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Eating and talking about it November 25th, 2018 by

Rachel Herz, a neuroscientist, explains in a recent book about food that people perceive just a handful of basic tastes with our tongues: bitter, sweet, salt and sour. But our nose can sense many thousands of distinct scents. When we exhale, our nose smells the food in our mouths. Taste in the mouth and aroma in the nose combine to form the endless variety of flavor.

Other creatures cannot savor their food this way, because only humans have a glottis (vocal chords), covered by a flap that opens and closes to let air pass between our throats and our windpipe. This allows only humans to breathe in and out of our mouths, which is why we can speak (and unfortunately, why we can choke to death as well).

In all fairness, animals seem to enjoy their food, too. A dog will beg for a pancake and chickens get excited when they find a fat grub in the moist earth, but people go much further. As Richard Wrangham explains, humans have been adapting to cooked food at least since Homo erectus times. Cooking allowed us to evolve smaller guts and larger brains, which made speech possible.

And of course, one of the favorite topics of conversation is food. Whether it is fish curry in Bangladesh, millet and groundnut sauce in Uganda or chicken and tortillas in Guatemala, humans will sit down together to eat and talk, and sometimes to laugh.

Animals communicate, but only humans speak, compulsively spinning little stories for each other. Certainly discussing food is at the heart of the human experience. Whether eating, cooking or producing food, there is always something to say about it.

Further reading

Herz, Rachel 2018 Why You Eat What You Eat: The Science behind Our Relationship with Food. New York: W.W. Norton and Company. 352 pp.

Wrangham, Richard 2009 Catching Fire: How Cooking Made Us Human. London: Profile Books. 309 pp.

Alligators in your vegetables October 28th, 2018 by

Something caught my eye recently when I was reading a video script. Crawling insects that look like little alligators are actually the offspring of ladybird beetles. I thought nothing of this the first time I read the script by some colleagues in Bangladesh. But the second time I read it, it occurred to me how strange this was, comparing a common, garden insect with an alligator, an animal not found in Bangladesh and which few people have seen.

Years ago, colleagues in Honduras used the same alligator analogy to familiarize farmers with the red and black ladybird larvae, which eat aphids in vegetable gardens. The Honduran farmers knew what alligators looked like, even if they had never seen the reptiles in real life, and the analogy worked. There are no alligators in Bangladesh, but I’m sure that the analogy will work, for a couple of reasons.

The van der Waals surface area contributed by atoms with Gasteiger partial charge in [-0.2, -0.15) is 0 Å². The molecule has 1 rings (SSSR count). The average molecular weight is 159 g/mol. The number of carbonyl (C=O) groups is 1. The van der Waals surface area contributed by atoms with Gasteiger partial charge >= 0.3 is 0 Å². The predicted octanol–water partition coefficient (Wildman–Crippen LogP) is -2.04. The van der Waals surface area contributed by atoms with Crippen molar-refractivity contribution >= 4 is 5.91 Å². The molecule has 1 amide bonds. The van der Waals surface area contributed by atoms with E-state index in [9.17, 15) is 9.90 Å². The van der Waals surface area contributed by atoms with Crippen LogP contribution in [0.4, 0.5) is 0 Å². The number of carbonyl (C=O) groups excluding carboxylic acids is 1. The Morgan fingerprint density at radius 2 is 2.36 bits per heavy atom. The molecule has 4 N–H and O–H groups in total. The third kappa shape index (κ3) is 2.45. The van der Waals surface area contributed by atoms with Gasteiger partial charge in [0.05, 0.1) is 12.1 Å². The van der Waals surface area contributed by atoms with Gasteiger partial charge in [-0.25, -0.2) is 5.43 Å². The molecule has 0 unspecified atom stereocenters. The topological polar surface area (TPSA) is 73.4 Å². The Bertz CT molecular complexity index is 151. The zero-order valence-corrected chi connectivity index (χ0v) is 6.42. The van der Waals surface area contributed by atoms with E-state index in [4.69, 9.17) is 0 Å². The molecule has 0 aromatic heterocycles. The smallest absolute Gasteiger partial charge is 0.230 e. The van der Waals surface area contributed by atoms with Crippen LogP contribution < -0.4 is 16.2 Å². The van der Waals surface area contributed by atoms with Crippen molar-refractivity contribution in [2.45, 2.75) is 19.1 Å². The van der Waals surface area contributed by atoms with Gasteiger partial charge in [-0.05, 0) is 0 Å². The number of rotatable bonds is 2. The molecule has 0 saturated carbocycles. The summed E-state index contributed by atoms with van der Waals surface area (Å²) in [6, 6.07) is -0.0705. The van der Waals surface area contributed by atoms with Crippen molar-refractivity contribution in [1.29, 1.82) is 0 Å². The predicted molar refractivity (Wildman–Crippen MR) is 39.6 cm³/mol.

First, humans are inherently interested in large vertebrates. Even children that grow up in big cities know the names of African wildlife before they can name the electrical appliances in their own home. Second, the increasing reach of mass media has made animals familiar to people who don’t see them in the wild. I remember years ago, sitting with an elderly Portuguese farmer engrossed in a TV show about walruses. She had never been to the Arctic, but was fascinated by the strange creatures. Today Animal Planet, the Discovery Channel and others have regular programming in Bengali, Portuguese, Spanish and other major languages, bringing large (and often threatened) species into our homes.

So smallholders in the tropics watch TV, engage with images of large, strange animals, which then become common knowledge, while the creatures running around in one’s own garden need some explaining. So you can indeed tell a rural audience that ladybird larvae look like alligators. Oddly enough, the analogy works.

And analogies really do help to make the strange seem familiar. Ladybird larvae lack the powerful tail and the long head of alligators. But like the alligator, ladybird larvae do have a long body and small legs. When all is said and done, ladybird larvae do look a bit more like alligators that like their parents, the shiny, round ladybird beetles.

The smart phone generation September 30th, 2018 by

Vea la versión en español a continuación.

Colleagues from the Public University of San Andrés in La Paz have been teaching groups of farmers to use a free app called Weather Underground, which allows users to forecast the weather in their location. This week my colleagues wrote a fact sheet for farmers on how to use Weather Underground. I went with one of the agronomists, Alex Borda, to validate his fact sheet in the farm community of Choquenaira, on the Bolivian Altiplano.

Young farmers in Bolivia have smart phones, and like young people in the city, they use Facebook and other applications. So, farmers should be eager to download and use apps from the web to predict the weather, which is so important for agriculture.

First we met with Pascual Choque, 80, who was sitting with his friends in the shade of a large stack of bricks. Don Pascual was born at a time when many rural communities lived in the semi-slavery of the haciendas, large farms managed by powerful landlords. The Revolution of 1952 brought many social changes and new freedoms, including access to education and information. Don Pascual went to school, became a teacher and now, among other things, works in a radio station. He interviews agronomists and PhDs on his morning show, broadcast at five o’clock, when rural people are eating breakfast and listening to the news.